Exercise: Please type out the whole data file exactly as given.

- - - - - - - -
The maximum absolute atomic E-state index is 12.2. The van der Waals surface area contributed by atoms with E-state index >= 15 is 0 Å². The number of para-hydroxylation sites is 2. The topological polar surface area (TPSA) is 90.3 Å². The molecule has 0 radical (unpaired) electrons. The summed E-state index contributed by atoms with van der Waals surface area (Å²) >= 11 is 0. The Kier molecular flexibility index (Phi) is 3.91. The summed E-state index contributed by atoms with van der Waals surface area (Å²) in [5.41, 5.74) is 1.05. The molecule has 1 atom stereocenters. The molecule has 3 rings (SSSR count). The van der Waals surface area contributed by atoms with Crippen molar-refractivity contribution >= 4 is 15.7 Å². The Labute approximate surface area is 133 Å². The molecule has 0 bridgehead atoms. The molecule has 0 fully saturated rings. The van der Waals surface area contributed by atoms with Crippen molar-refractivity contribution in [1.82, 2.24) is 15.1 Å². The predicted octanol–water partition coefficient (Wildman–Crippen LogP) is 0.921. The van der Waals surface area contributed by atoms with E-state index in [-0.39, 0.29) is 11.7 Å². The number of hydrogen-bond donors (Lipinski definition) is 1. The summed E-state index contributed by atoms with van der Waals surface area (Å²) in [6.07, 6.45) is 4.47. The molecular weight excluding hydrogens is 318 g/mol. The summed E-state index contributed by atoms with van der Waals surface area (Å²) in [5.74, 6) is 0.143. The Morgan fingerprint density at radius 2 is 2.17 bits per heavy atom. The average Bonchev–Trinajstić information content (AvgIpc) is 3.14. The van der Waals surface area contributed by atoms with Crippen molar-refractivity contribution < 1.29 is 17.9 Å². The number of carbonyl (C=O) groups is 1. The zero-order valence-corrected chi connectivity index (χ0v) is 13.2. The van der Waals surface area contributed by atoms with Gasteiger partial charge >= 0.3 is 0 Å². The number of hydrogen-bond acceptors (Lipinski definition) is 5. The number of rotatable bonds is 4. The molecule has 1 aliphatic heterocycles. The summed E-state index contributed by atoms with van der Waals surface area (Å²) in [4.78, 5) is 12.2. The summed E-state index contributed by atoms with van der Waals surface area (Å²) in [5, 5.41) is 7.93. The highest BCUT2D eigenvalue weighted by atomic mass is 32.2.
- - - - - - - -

The maximum absolute atomic E-state index is 12.2. The van der Waals surface area contributed by atoms with E-state index >= 15 is 0 Å². The number of para-hydroxylation sites is 2. The topological polar surface area (TPSA) is 90.3 Å². The molecule has 0 radical (unpaired) electrons. The summed E-state index contributed by atoms with van der Waals surface area (Å²) >= 11 is 0. The Kier molecular flexibility index (Phi) is 3.91. The summed E-state index contributed by atoms with van der Waals surface area (Å²) in [5.41, 5.74) is 1.05. The molecule has 1 atom stereocenters. The molecule has 3 rings (SSSR count). The van der Waals surface area contributed by atoms with Crippen molar-refractivity contribution >= 4 is 15.7 Å². The Labute approximate surface area is 133 Å². The molecule has 0 bridgehead atoms. The molecule has 0 fully saturated rings. The van der Waals surface area contributed by atoms with Crippen molar-refractivity contribution in [1.82, 2.24) is 15.1 Å². The predicted octanol–water partition coefficient (Wildman–Crippen LogP) is 0.921. The van der Waals surface area contributed by atoms with E-state index in [-0.39, 0.29) is 11.7 Å². The number of hydrogen-bond donors (Lipinski definition) is 1. The summed E-state index contributed by atoms with van der Waals surface area (Å²) in [6.07, 6.45) is 4.47. The molecular weight excluding hydrogens is 318 g/mol. The summed E-state index contributed by atoms with van der Waals surface area (Å²) in [5.74, 6) is 0.143. The Morgan fingerprint density at radius 2 is 2.17 bits per heavy atom. The average Bonchev–Trinajstić information content (AvgIpc) is 3.14. The van der Waals surface area contributed by atoms with Crippen molar-refractivity contribution < 1.29 is 17.9 Å². The number of carbonyl (C=O) groups is 1. The zero-order valence-corrected chi connectivity index (χ0v) is 13.2. The van der Waals surface area contributed by atoms with Gasteiger partial charge >= 0.3 is 0 Å². The number of hydrogen-bond acceptors (Lipinski definition) is 5. The number of rotatable bonds is 4. The molecule has 1 aliphatic heterocycles. The summed E-state index contributed by atoms with van der Waals surface area (Å²) in [4.78, 5) is 12.2. The summed E-state index contributed by atoms with van der Waals surface area (Å²) in [5, 5.41) is 7.93. The highest BCUT2D eigenvalue weighted by atomic mass is 32.2.